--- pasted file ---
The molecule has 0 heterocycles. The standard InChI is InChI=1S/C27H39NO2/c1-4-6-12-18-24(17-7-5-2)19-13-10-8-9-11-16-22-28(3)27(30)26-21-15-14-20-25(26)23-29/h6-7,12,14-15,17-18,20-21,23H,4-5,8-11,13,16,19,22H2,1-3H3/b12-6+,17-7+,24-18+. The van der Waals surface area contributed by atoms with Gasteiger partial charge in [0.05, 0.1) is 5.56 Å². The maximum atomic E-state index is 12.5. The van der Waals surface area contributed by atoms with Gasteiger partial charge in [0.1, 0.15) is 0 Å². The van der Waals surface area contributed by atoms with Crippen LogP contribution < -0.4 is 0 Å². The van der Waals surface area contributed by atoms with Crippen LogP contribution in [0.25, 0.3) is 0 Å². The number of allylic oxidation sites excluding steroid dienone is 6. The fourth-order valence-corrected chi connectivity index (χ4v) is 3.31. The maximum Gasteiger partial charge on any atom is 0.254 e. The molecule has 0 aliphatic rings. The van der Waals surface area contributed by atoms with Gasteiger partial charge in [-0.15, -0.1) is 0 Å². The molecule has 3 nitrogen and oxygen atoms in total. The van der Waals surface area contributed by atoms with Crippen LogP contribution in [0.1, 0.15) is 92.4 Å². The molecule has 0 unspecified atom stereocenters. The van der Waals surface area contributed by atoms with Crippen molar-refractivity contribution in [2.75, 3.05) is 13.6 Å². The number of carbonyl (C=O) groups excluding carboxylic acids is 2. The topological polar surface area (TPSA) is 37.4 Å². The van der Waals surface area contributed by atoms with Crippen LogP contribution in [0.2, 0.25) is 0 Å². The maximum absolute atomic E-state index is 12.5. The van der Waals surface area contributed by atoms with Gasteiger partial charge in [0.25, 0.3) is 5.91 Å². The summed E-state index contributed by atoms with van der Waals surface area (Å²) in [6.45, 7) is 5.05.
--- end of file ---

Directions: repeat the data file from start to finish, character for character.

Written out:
The molecule has 0 heterocycles. The standard InChI is InChI=1S/C27H39NO2/c1-4-6-12-18-24(17-7-5-2)19-13-10-8-9-11-16-22-28(3)27(30)26-21-15-14-20-25(26)23-29/h6-7,12,14-15,17-18,20-21,23H,4-5,8-11,13,16,19,22H2,1-3H3/b12-6+,17-7+,24-18+. The van der Waals surface area contributed by atoms with Gasteiger partial charge in [0.05, 0.1) is 5.56 Å². The maximum atomic E-state index is 12.5. The van der Waals surface area contributed by atoms with Gasteiger partial charge in [0.1, 0.15) is 0 Å². The van der Waals surface area contributed by atoms with Crippen LogP contribution < -0.4 is 0 Å². The van der Waals surface area contributed by atoms with Crippen LogP contribution in [0.25, 0.3) is 0 Å². The number of allylic oxidation sites excluding steroid dienone is 6. The fourth-order valence-corrected chi connectivity index (χ4v) is 3.31. The maximum Gasteiger partial charge on any atom is 0.254 e. The molecule has 0 aliphatic rings. The van der Waals surface area contributed by atoms with Gasteiger partial charge in [-0.15, -0.1) is 0 Å². The molecule has 3 nitrogen and oxygen atoms in total. The van der Waals surface area contributed by atoms with Crippen LogP contribution in [0.1, 0.15) is 92.4 Å². The molecule has 0 unspecified atom stereocenters. The van der Waals surface area contributed by atoms with Crippen molar-refractivity contribution in [2.75, 3.05) is 13.6 Å². The number of carbonyl (C=O) groups excluding carboxylic acids is 2. The topological polar surface area (TPSA) is 37.4 Å². The van der Waals surface area contributed by atoms with Crippen LogP contribution in [0.2, 0.25) is 0 Å². The maximum absolute atomic E-state index is 12.5. The van der Waals surface area contributed by atoms with Gasteiger partial charge in [0.25, 0.3) is 5.91 Å². The summed E-state index contributed by atoms with van der Waals surface area (Å²) in [6.45, 7) is 5.05.